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Chapter 5

Chapter 5 Full Notes

6 Pages
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Department
Economics
Course Code
ECON 1131
Professor
All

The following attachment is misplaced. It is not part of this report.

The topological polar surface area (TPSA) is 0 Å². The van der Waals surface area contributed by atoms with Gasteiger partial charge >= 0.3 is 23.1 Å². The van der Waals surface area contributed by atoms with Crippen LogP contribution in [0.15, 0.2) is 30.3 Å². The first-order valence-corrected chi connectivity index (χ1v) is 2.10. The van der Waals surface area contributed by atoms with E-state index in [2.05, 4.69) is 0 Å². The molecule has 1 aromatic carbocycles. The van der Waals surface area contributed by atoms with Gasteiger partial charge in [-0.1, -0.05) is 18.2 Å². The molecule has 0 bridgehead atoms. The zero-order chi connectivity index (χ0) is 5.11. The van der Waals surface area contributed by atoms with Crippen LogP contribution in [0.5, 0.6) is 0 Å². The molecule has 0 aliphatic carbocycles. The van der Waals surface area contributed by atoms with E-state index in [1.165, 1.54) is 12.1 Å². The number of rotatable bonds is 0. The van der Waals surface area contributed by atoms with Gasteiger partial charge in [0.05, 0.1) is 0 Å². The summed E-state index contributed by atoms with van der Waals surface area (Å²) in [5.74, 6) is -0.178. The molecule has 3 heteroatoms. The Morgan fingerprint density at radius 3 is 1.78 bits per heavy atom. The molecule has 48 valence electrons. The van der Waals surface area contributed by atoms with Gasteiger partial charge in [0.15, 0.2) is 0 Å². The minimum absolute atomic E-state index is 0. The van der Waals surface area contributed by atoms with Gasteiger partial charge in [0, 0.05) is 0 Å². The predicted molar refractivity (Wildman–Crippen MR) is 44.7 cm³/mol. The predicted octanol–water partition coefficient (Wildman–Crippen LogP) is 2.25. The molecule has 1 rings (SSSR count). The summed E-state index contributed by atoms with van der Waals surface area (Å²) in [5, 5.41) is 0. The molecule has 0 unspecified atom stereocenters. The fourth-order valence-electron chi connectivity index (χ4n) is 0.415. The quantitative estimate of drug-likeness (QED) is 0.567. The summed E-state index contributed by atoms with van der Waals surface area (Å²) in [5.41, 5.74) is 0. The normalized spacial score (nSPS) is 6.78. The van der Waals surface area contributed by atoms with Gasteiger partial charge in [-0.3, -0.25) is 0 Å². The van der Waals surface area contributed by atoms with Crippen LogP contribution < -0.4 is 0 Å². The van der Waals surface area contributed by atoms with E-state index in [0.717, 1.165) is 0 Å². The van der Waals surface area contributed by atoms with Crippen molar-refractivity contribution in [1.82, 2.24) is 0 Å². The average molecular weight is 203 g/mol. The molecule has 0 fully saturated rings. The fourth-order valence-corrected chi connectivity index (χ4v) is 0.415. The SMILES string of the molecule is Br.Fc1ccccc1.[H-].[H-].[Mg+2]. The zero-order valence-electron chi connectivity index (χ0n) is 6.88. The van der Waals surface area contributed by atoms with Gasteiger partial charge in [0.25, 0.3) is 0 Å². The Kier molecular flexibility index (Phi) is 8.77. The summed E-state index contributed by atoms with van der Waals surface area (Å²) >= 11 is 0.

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Chapter 5: Demand and Elasticity  Demand: the amount of product that individuals are willing and able to buy over a certain period of time o The amount consumers demand is not always equal to the amount they actually buy Individual Demand and the Consumer’s Economic Problem  Objective: achieve the greatest possible utility, or satisfaction, from consuming goods and services  Alternatives: the various goods and services that provide utility  Constraints: limited income, price of the g/s (and price of substitute g/s)  Tastes or preferences determine how much satisfaction is achieved from consuming different amounts of each product  Income is the scarce resource in this problem The Individual Demand Curve  Economists are interested in the effect of the price of a product on its quantity demanded  If we want to isolate the influence of price on quantity demanded, we must assume that all the factors influencing quantity demanded except price are held constant (OTE)  The higher the price of a product, the smaller the quantity demanded; the lower the price of a product, the larger the quantity demanded o The inverse relationship between price and quantity demanded is indicated by the demand schedule  Individual demand schedule: the quantity of a good that an individual is willing and able to buy at each price, OTE  Individual demand curve: a graphical representation of the individual demand schedule, showing the quantity of a good that an individual is willing and able to buy at each price; OTE The Law of Demand  The inverse relationship between price and quantity demanded holds with such regularity that is it elevated to the status of a law of human behavior  Law of demand: OTE, the lower the price of a product, the larger the quantity demanded; the higher the price of a product, the smaller the quantity demanded  Situations where the law is violated are extremely rare; we always expect price and quantity demanded to be inversely related The Substitution and Income Effects  Why are individual demand curves for most products downward sloping? o Substitution effect and income effect  Substitution effect (of a price change): the tendency to purchase more of those products that have become relatively cheaper and fewer of those products that have become relatively more expensive when relative prices change o Based on the idea that consumers compare all products when deciding how much of each product they want to buy  Purchasing power: the amount of goods and services that consumers are able to buy with their limited incomes, given prices, aka real income o Purchasing power increases when the price of any product decreases  Income effect (of a price change): the change in the quantity demanded of a good due to the effect that the change in its price has on an individual’s purchasing power or real income  When the price of a product decreases, OTE, both in the substitution and income effects lead to an increase in quantity demanded The Market Demand Curve  The market demand curve for a product registers the total quantity demanded at each price by all consumers, OTE  Individual demand schedules are likely to differ because people have different tastes and different incomes  Market demand schedule: the total amount demanded of a good by all consumers at each price, ote; the summation of the individual demand schedules  The market demand curve is derived by adding the individual demand curves horizontally at each price Change in Quantity Demanded versus Change in Demand  Subtle distinction in terminology  Change in quantity demanded: a movement along the demand curve as price changes, ote  Change in demand: a shift in the entire demand curve. Occurs when one of the “other things” influencing demand (income, tastes, price of a related product) changes o These factors are not shown on the axes and they determine the position and slope of the curve Income  More income= more ability to purchase goods and services  Increase in income increase in demand--- demand curves shift up and to the right  Decrease in incomedecrease in demand--- demand curves shift down and to the left  Normal good: a good whose consumption rises as income rises, ote  For some products, changes in income shift the demand curve in the opposite direction (ex: less tender cuts of beef like chuck)- these goods are called inferior goods Tastes or Preferences  Changes in consumers’tastes shift demand curves Population  Increasing population tends to increase demand for all products simply b/c more and more individual demand curves are being added to the market demand curve demand curve shifts to the right  Decreasing population demand curve shifts to left Prices of Related Products: Substitutes and Complements  Related products can be either substitutes or complements  Substitutes: products that provide the same general kinds of services; specifically, two goods whose relationship is such that a decrease in the price of one good decreases the demand for the other good, and vice versa  Complements: products that are used together to provide a service; specifically, two goods whose relationship is such that a decrease in the price of one good increases the demand for the other good o Ex price of DVD’s and DVD players- if price of DVD’s goes down, the demand for DVD players will go up Graphing Other Demand Relationships  Any one of the separate effects on quantity demanded can be selected and placed on the graph Income and Quantity Demanded  Engel curve: a graphical representation of the relationship between income and quantity demanded, OTE  Amarket Engel curve shows the other things equal relationship between total income available to consumers and the total quantity demanded for all consumers